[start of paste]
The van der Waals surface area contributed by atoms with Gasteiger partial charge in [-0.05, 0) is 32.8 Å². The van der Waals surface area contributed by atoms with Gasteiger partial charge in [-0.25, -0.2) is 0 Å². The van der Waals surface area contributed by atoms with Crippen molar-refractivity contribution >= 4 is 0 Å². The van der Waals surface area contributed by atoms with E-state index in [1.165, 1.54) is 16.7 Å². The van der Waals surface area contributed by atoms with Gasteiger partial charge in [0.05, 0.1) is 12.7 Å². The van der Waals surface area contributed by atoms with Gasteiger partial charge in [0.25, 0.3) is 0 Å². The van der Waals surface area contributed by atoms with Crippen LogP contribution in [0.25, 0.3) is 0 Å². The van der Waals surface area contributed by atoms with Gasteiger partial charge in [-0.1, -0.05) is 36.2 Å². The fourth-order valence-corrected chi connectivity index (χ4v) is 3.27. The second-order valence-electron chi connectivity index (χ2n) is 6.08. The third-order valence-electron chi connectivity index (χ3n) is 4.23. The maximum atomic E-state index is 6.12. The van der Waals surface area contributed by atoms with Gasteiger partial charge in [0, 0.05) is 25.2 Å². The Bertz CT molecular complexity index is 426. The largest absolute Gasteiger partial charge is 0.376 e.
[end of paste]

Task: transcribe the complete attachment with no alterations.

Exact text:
The van der Waals surface area contributed by atoms with Gasteiger partial charge in [-0.05, 0) is 32.8 Å². The van der Waals surface area contributed by atoms with Gasteiger partial charge in [-0.25, -0.2) is 0 Å². The van der Waals surface area contributed by atoms with Crippen molar-refractivity contribution >= 4 is 0 Å². The van der Waals surface area contributed by atoms with E-state index in [1.165, 1.54) is 16.7 Å². The van der Waals surface area contributed by atoms with Gasteiger partial charge in [0.05, 0.1) is 12.7 Å². The van der Waals surface area contributed by atoms with Gasteiger partial charge in [0.25, 0.3) is 0 Å². The van der Waals surface area contributed by atoms with Crippen LogP contribution in [0.25, 0.3) is 0 Å². The van der Waals surface area contributed by atoms with Gasteiger partial charge in [-0.1, -0.05) is 36.2 Å². The fourth-order valence-corrected chi connectivity index (χ4v) is 3.27. The second-order valence-electron chi connectivity index (χ2n) is 6.08. The third-order valence-electron chi connectivity index (χ3n) is 4.23. The maximum atomic E-state index is 6.12. The van der Waals surface area contributed by atoms with Gasteiger partial charge in [0, 0.05) is 25.2 Å². The Bertz CT molecular complexity index is 426. The largest absolute Gasteiger partial charge is 0.376 e.